The Canadian Journal of Sociology
This paper examines the symbolic or expressive dimension to illegal assaults among players in ice hockey. Based upon the author's qualitative field research in Toronto and Indianapolis, a distinction between legitimate and illegitimate violence is proposed to account for the fact that players distinguish the fist-fight in ice hockey from other violent acts. The fist-fight is formulated as a social ritual involving respect and honor among players to explain this fact, qualities which are absent in other types of assaults. Some of what has been labeled by previous researchers as hockey violence, it is suggested, should be viewed as an informal mode of social control among players that has a moderating effect upon the commission of more serious assaults between players.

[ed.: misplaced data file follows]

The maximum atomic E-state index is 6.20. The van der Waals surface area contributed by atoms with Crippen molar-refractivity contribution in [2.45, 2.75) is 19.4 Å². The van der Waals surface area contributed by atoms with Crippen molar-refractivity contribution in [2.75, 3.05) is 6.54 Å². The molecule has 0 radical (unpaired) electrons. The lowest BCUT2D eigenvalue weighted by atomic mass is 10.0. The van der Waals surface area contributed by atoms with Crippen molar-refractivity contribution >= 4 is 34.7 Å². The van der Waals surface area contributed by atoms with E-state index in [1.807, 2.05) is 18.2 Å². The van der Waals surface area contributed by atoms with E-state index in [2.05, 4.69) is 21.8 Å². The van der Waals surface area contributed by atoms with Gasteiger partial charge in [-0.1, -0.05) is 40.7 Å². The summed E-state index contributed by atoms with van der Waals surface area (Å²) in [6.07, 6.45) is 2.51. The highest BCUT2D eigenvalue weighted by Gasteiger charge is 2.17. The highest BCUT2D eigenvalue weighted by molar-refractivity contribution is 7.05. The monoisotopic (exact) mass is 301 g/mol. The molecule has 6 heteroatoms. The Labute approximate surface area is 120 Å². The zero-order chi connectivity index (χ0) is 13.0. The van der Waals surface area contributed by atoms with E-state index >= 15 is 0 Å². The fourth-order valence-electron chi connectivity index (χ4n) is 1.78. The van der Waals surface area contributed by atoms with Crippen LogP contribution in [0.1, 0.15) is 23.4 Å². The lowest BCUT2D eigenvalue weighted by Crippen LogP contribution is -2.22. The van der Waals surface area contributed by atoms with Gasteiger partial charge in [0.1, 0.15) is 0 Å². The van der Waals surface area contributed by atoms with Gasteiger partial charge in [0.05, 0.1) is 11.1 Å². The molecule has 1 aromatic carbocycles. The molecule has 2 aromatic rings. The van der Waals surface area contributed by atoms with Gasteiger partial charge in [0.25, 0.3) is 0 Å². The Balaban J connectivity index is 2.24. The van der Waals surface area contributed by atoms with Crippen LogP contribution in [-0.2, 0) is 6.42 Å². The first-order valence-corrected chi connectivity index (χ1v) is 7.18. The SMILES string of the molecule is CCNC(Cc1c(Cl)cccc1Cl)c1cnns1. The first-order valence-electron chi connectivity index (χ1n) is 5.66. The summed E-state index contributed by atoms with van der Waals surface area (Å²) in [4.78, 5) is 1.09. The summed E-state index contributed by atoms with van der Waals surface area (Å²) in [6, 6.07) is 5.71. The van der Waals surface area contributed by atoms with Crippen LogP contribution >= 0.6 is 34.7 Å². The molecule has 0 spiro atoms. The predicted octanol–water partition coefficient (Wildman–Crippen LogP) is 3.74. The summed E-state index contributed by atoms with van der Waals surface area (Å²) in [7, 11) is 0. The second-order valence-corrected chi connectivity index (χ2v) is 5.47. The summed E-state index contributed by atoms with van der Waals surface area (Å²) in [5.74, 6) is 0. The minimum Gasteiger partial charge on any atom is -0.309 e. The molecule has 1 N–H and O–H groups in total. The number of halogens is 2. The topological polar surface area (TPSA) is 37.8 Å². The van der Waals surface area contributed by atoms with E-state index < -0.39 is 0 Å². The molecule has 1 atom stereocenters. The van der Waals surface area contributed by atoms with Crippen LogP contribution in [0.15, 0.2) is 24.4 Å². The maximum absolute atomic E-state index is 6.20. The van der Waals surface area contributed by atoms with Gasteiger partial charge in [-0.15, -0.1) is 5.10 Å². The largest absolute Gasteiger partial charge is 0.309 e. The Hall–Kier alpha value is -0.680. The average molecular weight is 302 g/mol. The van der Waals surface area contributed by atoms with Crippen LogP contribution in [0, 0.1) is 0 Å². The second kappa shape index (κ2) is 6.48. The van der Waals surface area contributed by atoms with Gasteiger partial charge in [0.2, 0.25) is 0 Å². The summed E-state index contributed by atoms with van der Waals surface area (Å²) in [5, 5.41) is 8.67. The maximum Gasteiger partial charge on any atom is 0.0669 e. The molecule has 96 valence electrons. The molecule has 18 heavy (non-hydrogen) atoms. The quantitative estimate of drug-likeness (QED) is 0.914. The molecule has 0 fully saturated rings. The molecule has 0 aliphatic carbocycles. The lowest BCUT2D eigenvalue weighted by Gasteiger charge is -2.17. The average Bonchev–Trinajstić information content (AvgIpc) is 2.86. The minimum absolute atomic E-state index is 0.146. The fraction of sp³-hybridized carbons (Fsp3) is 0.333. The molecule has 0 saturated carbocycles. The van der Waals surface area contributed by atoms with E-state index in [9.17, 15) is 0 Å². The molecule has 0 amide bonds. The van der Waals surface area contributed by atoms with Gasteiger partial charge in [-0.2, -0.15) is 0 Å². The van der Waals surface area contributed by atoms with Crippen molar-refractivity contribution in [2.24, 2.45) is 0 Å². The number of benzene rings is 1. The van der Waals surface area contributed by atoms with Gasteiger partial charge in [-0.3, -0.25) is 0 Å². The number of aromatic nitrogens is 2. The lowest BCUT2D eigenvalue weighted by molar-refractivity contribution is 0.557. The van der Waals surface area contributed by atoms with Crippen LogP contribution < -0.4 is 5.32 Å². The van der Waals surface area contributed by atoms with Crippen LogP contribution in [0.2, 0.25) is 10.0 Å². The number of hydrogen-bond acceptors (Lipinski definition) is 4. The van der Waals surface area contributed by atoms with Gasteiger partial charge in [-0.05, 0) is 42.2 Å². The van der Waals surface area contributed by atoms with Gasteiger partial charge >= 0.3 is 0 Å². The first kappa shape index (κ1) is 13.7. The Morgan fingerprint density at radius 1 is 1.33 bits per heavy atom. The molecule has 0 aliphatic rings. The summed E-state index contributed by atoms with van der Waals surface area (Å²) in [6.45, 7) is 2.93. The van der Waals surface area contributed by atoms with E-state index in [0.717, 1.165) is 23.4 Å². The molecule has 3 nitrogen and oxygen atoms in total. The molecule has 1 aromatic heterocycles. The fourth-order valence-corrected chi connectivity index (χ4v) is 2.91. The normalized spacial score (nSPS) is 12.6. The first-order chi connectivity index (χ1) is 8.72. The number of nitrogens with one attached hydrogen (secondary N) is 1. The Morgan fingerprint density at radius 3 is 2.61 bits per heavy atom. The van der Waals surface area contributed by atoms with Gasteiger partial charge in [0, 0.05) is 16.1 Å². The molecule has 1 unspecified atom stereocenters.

This article was originally published in Canadian Journal of Sociology, 1985, Volume 10, Issue 2.
Colburn, Kenneth, "Honor, Ritual and Violence in Ice Hockey" The Canadian Journal of Sociology / (1985): 153-170.
Available at http://digitalcommons.butler.edu/facsch_papers/601